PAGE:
It was very fascinating to see that in West Africa and Ghana, and that’s one of the mind-expanding things about studying music from other cultures, is that you can see things about music when you’re looking at it through a lens into another culture that you wouldn’t necessarily see in your own culture, and then start to see it as universal. It’s like, it’s obvious with the gamelan music you use a different tuning system from the piano, and yet, this is the same: they’re dealing with form, beginnings and ends, tension and release. And then even deeper than that is this idea of the human impetus. Everybody’s singing the blues in some way, talking about our condition during our little brief time on this planet.
A: What was your main idea behind this show?
AR: It definitely has a premise. Moving Pictures is the name of whatever ensemble that I’m composing for at that time. It is a shifting cast, but I always look for as much consistency as possible, and a lot of these musicians have worked with me for many years. [Stephen Haynes, who is playing tonight,] plays mostly with my Go Organic Orchestra, which is my large ensemble project. The last album I released with Moving Pictures was “Both/And.” If you look into Hegel or some of Carl Jung’s writings, or anything really; when you begin to look beyond the “either/or” way of thinking (good versus evil, black versus white), many things hold opposites, they can be both.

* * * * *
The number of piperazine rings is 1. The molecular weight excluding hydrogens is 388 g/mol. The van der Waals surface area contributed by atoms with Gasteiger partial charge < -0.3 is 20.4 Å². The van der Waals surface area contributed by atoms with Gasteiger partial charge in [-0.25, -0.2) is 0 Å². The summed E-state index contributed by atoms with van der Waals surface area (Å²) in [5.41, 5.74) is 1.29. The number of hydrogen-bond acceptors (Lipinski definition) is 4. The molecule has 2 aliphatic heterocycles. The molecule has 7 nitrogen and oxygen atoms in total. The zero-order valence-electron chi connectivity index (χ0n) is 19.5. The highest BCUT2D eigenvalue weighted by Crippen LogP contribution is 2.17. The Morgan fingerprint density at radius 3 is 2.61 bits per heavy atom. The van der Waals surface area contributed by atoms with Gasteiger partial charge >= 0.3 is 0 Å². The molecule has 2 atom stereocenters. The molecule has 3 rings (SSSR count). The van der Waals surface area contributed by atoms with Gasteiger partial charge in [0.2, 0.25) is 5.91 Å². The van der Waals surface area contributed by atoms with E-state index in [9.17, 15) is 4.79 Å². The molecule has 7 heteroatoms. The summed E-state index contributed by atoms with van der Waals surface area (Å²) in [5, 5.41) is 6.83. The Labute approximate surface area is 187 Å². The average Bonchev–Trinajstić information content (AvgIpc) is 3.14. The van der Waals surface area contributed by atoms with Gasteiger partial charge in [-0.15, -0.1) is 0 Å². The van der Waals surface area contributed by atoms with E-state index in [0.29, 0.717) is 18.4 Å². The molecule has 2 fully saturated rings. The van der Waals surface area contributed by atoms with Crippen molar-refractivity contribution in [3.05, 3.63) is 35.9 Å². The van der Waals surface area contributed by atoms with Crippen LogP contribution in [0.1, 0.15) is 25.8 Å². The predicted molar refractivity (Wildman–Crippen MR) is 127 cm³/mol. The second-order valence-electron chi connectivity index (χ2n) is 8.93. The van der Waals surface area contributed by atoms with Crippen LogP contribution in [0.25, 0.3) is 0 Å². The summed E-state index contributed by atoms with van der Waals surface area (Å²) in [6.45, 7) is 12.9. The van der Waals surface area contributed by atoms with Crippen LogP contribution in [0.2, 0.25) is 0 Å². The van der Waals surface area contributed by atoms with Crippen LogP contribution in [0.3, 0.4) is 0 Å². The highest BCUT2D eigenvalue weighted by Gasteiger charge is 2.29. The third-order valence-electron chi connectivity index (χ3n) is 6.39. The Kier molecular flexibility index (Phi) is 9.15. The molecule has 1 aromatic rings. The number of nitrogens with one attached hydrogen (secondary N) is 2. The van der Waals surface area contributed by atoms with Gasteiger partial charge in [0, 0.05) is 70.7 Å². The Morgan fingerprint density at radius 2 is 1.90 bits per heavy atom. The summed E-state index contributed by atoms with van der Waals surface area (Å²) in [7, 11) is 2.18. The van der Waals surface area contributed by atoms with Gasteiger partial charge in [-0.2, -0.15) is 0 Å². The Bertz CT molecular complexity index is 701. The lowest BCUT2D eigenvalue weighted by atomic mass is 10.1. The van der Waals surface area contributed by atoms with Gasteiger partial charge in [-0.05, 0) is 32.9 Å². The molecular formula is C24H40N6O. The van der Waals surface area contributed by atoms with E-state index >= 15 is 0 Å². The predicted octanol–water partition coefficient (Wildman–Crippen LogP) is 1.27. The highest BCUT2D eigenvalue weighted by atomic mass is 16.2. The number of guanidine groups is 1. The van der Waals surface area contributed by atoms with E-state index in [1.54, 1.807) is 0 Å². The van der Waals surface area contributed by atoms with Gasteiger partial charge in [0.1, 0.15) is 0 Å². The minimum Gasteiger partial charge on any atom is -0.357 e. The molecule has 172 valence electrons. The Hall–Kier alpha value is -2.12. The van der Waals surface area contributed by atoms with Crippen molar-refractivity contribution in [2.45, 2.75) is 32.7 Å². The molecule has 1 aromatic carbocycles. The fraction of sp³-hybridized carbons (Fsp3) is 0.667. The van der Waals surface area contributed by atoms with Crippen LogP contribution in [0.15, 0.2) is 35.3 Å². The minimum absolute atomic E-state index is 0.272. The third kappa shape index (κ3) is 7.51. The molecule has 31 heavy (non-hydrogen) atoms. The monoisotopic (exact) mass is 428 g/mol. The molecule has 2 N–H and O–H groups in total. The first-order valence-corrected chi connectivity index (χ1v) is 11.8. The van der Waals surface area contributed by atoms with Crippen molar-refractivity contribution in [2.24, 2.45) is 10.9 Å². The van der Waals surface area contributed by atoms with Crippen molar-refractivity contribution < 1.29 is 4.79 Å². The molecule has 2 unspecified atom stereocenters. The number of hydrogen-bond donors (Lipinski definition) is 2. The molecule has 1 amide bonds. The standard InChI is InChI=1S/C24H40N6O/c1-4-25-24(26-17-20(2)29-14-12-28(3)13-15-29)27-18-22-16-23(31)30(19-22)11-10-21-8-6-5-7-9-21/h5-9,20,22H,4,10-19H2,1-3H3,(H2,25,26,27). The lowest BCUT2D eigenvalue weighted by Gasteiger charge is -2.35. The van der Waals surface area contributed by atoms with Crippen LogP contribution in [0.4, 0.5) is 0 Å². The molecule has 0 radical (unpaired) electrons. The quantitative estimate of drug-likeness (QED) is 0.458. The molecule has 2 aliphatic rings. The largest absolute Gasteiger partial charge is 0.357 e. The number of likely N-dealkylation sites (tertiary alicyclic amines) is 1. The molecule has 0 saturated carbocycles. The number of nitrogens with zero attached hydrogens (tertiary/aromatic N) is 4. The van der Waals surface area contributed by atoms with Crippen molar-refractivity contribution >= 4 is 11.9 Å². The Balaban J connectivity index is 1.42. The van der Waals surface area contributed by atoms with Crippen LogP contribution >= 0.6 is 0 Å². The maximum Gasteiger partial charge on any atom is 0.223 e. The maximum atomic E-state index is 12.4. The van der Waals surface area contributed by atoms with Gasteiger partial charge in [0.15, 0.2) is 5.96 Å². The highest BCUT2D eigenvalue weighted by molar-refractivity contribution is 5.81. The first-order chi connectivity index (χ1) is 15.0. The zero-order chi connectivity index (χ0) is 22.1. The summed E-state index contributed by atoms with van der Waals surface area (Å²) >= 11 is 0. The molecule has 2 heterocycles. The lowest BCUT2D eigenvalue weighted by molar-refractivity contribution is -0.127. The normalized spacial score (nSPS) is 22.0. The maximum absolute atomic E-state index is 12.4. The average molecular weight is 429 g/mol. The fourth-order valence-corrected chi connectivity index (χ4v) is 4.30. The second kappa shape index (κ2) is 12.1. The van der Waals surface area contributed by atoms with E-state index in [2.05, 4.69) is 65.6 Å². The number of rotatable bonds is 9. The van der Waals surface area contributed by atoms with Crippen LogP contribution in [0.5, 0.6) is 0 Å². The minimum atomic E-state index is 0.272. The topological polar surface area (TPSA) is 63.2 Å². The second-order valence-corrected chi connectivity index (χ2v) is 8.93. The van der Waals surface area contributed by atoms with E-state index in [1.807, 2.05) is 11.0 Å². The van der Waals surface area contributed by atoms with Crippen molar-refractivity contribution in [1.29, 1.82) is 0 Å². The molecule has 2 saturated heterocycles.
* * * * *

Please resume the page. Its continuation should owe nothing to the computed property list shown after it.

One of the ways that dichotomy works for me is that I compose music—I almost call it decomposing music—I write these thematic elements where I try to zero in like a laser on very particular aesthetic qualities that I want to express in the music using rhythms, different kinds of modes, interval patterns. But at the same time, while I’m trying to zero in on the aesthetic and emotional sensibilities, I am also trying to create as much freedom for the musicians as possible. We use improvisation, but in our case it means working within very particular kinds of functional and aesthetic frameworks and preparing.